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Shakespeare, roses and shaving!

Gentlemen!

I am taking a class in introductory British litterature at the University of Oslo, and we're just starting up.

(This is not a formal inquiry on the behalf of the university in any way, this is just me as a private student trying to ignite a conversation)

As a part of the class, naturally we are doing Shakespeare. The matter at hand regards his Sonnet 130. For those of you unfamiliar with it (that's no shame, I just recently learned of it through the class), here it is:

My mistress' eyes are nothing like the sun;
Coral is far more red than her lips' red ;
If snow be white, why then her breasts are dun;
If hairs be wires, black wires grow on her head.
I have seen roses damask, red and white,
But no such roses see I in her cheeks;
And in some perfumes is there more delight
Than in the breath that from my mistress reeks.
I love to hear her speak, yet well I know
That music hath a far more pleasing sound;
I grant I never saw a goddess go;
My mistress, when she walks, treads on the ground:
And yet, by heaven, I think my love as rare
As any she belied with false compare.


Now, what does this have to do with a shaving forum? Look at the following lines for a minute, if you will:

I have seen roses damask, red and white,
But no such roses see I in her cheeks;
And in some perfumes is there more delight
Than in the breath that from my mistress reeks.

An argument can be made that Shakespeare develops the argumentation or reasoning in the second quatrain from the sight of roses, to the smell of perfume. Presumably - or should I rather say possibly -to the smell of roses.

Whether or not this is correct, and it very well may not be, I will be damned, gentlemen, if I, as the clever young man I percieve myself to be, can not add anything new or thoughtful to the interpretations and comments to Shakespeare's work that have already be worked at for hundreds of years! Yes, you all heard me. If you're shaking your head already, feel free to peruse another thread. If you are intrigued, please read on...


We all know that roses are eternally connected to love in some form, way or shape. There is no denying it. However, what does the discussion relate to when we, gentlemen, talk of roses? Exactly! Rose scents, rose scents in shaving soap and creams. All the traditionally British suppliers carry some for of rose. And yet while roses are traditionally seen as connected to love, and femininity, we too have a tradition. The tradition of floral scents as masculine to the original, British gentleman! How does this compare to Shakespeare?

Or rather... how did it compare?

I say "did", because floral scents such as rose are no longer associated with how a gentleman should smell. Your enthusiasm and love not forgotten, but let's be honest. It is not "mainstream" anymore, gentlemen, and I suspect it has not been for hundreds of years, at least decades.


Here is my question to you: when were floral scents, as discussed, popular with gentlemen of previous times? My gut says the middle 1800's, would this be correct? I have a reasoning for this, but I'll hold that until I get some feedback from all of you.


If I am correct, I have an interesting point to make (jeez, finally), or rather an interesting question. With the popularity of floral/rose scents for gentlemen, would the popularity of Shakespeare's Sonnet 130 have diminished, or changed? Would gentlemen read this sonnet in the 1850's and be humoured in their own minds because the fact, and fashion of the times said that roses were.. quite simply, manly?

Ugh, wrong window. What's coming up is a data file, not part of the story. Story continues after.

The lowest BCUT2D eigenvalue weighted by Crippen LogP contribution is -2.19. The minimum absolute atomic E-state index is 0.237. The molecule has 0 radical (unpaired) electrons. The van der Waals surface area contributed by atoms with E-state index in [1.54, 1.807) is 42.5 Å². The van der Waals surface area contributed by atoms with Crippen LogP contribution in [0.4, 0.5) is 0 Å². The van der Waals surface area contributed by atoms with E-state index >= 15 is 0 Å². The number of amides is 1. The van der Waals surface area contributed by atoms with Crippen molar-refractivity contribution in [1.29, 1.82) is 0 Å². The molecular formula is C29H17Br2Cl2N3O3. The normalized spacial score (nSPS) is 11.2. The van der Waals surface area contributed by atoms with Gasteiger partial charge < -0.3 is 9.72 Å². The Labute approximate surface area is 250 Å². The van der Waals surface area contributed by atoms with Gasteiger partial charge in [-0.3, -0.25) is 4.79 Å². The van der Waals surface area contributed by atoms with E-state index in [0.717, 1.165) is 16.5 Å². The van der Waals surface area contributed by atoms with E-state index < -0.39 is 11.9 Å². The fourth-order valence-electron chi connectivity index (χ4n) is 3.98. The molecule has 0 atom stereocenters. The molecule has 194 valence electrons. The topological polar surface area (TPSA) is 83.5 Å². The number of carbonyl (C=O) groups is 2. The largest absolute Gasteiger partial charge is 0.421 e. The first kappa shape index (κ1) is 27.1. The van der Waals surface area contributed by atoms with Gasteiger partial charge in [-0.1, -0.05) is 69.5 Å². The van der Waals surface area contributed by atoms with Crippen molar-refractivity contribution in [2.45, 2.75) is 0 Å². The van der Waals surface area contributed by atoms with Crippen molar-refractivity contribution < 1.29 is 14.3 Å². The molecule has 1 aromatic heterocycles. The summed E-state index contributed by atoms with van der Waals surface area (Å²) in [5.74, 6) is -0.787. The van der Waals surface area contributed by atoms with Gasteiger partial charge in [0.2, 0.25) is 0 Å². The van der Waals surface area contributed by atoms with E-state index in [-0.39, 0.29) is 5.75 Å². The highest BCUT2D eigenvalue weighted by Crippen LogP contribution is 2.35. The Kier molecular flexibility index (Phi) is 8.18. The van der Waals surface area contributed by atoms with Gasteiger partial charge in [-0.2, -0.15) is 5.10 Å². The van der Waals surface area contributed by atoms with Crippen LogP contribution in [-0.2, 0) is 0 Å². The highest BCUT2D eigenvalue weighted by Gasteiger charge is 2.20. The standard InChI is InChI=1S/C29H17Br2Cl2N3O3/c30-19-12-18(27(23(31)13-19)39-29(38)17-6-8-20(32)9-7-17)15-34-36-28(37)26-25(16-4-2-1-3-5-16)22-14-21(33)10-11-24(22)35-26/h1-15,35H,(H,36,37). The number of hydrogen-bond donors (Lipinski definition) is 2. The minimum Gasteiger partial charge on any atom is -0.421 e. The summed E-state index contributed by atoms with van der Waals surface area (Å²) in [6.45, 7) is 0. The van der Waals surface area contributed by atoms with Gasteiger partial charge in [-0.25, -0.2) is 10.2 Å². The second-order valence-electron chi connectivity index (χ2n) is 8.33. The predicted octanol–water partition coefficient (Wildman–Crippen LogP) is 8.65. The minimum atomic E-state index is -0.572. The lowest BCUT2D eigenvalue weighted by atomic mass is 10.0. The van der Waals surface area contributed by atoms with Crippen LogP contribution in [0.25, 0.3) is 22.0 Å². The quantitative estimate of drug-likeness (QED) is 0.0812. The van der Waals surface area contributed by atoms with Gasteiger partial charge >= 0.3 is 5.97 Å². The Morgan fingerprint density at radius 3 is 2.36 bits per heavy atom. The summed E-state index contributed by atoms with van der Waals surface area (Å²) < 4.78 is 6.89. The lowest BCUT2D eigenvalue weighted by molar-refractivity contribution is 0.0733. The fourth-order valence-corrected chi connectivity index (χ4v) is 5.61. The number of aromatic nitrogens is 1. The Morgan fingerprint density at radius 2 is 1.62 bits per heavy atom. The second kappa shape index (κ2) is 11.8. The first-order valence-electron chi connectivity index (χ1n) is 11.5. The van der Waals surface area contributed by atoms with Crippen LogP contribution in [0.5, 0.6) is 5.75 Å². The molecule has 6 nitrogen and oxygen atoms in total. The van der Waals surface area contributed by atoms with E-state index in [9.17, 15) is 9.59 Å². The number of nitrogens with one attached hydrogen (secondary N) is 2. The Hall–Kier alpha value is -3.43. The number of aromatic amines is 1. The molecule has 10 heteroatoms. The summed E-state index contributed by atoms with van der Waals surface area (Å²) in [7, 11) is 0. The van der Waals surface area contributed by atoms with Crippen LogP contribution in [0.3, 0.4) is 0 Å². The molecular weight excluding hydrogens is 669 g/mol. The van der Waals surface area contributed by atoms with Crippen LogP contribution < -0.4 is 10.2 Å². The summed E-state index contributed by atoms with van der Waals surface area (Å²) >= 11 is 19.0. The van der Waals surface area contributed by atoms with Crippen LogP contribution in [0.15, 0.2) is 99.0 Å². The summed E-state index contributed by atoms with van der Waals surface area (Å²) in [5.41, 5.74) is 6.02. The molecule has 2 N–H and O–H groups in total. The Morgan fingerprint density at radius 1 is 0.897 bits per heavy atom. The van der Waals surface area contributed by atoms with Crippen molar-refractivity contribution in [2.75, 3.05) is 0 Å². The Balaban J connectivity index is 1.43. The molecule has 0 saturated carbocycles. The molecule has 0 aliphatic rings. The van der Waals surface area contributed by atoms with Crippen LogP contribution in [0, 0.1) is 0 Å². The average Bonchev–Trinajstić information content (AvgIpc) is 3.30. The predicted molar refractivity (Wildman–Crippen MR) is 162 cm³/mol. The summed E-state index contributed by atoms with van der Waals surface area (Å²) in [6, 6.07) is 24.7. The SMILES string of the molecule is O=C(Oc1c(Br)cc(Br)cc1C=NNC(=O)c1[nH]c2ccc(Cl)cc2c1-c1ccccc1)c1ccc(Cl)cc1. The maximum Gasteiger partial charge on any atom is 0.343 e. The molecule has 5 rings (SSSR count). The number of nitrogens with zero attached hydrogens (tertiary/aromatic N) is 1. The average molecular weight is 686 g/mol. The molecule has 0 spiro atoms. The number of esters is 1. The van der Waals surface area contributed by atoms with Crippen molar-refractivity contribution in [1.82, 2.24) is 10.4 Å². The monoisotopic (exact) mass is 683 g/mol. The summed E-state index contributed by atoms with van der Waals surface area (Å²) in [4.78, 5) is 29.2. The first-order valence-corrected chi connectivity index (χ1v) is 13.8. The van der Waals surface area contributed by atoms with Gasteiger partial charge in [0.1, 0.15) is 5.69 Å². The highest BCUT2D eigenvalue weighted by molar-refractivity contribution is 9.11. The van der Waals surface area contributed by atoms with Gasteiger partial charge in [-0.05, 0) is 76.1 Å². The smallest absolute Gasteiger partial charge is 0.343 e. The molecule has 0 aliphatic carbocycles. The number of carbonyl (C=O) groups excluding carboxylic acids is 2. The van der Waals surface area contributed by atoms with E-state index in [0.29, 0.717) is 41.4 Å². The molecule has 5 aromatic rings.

That, gentlemen, is extremely interesting to me!

I know that my point might be extremely far-fetched, but at least I am trying to expand my knowledge of litterature in society throughout history! What say you, men? Do any of you agree? Comments, praise, criticism, anything?

Out with it!
 
One thing to consider is that men in Shakespeare's time were, well, much more in touch with what we'd think of as their feminine side than we are today. Not to say they were actually gay, but they expressed emotions we'd think of as friendship in terms we'd reserve for lovers. So, I'd expect that the hangups we have about florals nowadays would, ironically, be a product of the 19th century...if 16th century perfumers could extract essential oil from damask roses, I'm sure they made perfume out of it. Now, they probably would've been quite expensive (not like they had mass damask cultivation like we do now), but there's no reason to think that noblemen didn't go around smelling like roses.

Funny you bring this up...that very sonnet goes through my head every time I reach for one of my rose soaps.
 
This is one of my favorite sonnets because it is stating the opposite of what is expected!

Alas I am not a student of literature so I don't remember very many by any author.

Rose however is one of the oldest fragrances that was readily available, along with other florals. Simply by steeping blooms in water or alcohol a liquid infusion of fragrance is easily obtained and, while bulky, easy to store. Concentrating this infusion to use in other products, however, is much more complex.

Phil
 
There's an argument that many of the sonnets are addressed to Hanry Wriothesley, the 3rd Earl of Southampton. Wriothesley (Shakespeare's buddy and patron) is apparently pronounced Risley, and it's a short jump from there to Rosey. This leads to a lot of wordplay about what is the most beautiful of all the roses.

You can make of this what you will. I think that there is very little reliable documentary evidence about Shakespeare's life, lots of influential plays and poems attributed to him, and libraries filled with a couple centuries worth of critical works published by legions of Shakespeare scholars. So take this with a grain of salt.
 
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